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HSEM, Red Cross Warn of Heavy Snow Danger

Learn more about recovering from a winter storm

Snow accumulations from the predicted storm this weekend could lead to dangerous accumulations on building roofs, according to the N.H. Division of Homeland Security and Emergency Management and Red Cross NH.

The storm may dump nearly a foot of snow that will likely be much heavier and wetter than the storm two weeks ago. The greatest accumulations are expected to be across the southern part of the state.

“Snow accumulations are especially dangerous on flat roofed buildings, which are most susceptible to collapse” said Perry E. Plummer, Acting Director of Homeland Security and Emergency Management. “We urge building owners or managers to monitor their buildings, ensure that roof drains are clear and to remove snow as soon as that can be safely accomplished.”

He said homeowners should also remove snow from buildings using snow rakes from the ground. If roofs need to be shoveled, that should be done by contractors with the proper experience and insurance.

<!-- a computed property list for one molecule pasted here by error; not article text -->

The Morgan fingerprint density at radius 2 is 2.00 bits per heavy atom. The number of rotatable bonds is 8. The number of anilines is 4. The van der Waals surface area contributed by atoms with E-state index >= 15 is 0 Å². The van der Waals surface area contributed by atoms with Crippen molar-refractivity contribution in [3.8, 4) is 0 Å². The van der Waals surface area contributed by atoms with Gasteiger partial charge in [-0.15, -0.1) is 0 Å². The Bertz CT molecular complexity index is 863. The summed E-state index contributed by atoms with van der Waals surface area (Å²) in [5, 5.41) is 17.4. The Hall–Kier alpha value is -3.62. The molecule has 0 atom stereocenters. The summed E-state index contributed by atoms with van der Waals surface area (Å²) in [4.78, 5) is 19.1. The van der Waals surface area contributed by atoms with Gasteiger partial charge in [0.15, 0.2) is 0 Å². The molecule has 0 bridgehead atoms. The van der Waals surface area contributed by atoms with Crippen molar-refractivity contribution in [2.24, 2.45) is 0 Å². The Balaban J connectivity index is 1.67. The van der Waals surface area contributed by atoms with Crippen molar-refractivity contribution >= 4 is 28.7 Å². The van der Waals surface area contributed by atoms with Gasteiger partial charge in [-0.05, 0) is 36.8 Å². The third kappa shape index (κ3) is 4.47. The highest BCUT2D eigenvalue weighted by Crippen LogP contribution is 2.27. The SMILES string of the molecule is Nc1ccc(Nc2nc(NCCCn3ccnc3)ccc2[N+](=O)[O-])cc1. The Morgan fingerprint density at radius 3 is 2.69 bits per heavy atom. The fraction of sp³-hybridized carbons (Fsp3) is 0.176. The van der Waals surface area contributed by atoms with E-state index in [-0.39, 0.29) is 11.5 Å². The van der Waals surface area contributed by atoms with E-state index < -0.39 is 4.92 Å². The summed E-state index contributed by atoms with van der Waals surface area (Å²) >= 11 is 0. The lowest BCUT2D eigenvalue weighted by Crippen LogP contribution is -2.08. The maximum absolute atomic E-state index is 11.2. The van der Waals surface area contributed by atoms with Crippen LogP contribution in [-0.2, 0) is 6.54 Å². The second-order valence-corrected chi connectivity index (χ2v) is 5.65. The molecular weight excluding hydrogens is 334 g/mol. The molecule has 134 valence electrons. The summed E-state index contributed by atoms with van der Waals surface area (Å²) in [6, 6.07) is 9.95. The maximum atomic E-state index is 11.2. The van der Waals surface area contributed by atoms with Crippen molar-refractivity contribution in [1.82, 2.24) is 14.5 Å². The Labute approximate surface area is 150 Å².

“During storms like this we ask people bring their pets inside and to be good neighbors,” said Maria White, CEO of Red Cross NH. “Help people who require special assistance such as elderly living alone, people with disabilities and people with children.”

HSEM and Red Cross NH make the following recommendations for the storm:

  • Clear snow from building exits, gas connections and vents.
  • Stay off the roads as much as possible. If travel is necessary keep your gas tank at least half full and keep a disaster supply kit readily available in your vehicle.
  • If power outages occur:
  • Report the outage to your electric company.
  • Stay clear of downed power lines and treat all power lines as if they are live.
  • Operate portable generators at least 10 feet from buildings with the exhaust pointed away from buildings.
  • Do not use outdoor heating appliances inside buildings because of the danger of carbon monoxide.
  • Let water run at a trickle to keep pipes from freezing.
  • Use flashlights and battery-powered lanterns for emergency lighting, not candles.
  • Before tackling any strenuous tasks in cold temperatures consider your physical condition and weather conditions.
  • The winter storm watch posted by the National Weather Service remains in effect until 7 p.m. Sunday. Plummer and White urged New Hampshire residents and visitors to monitor changing weather conditions via broadcast or Internet sources or NOAA Weather Radio.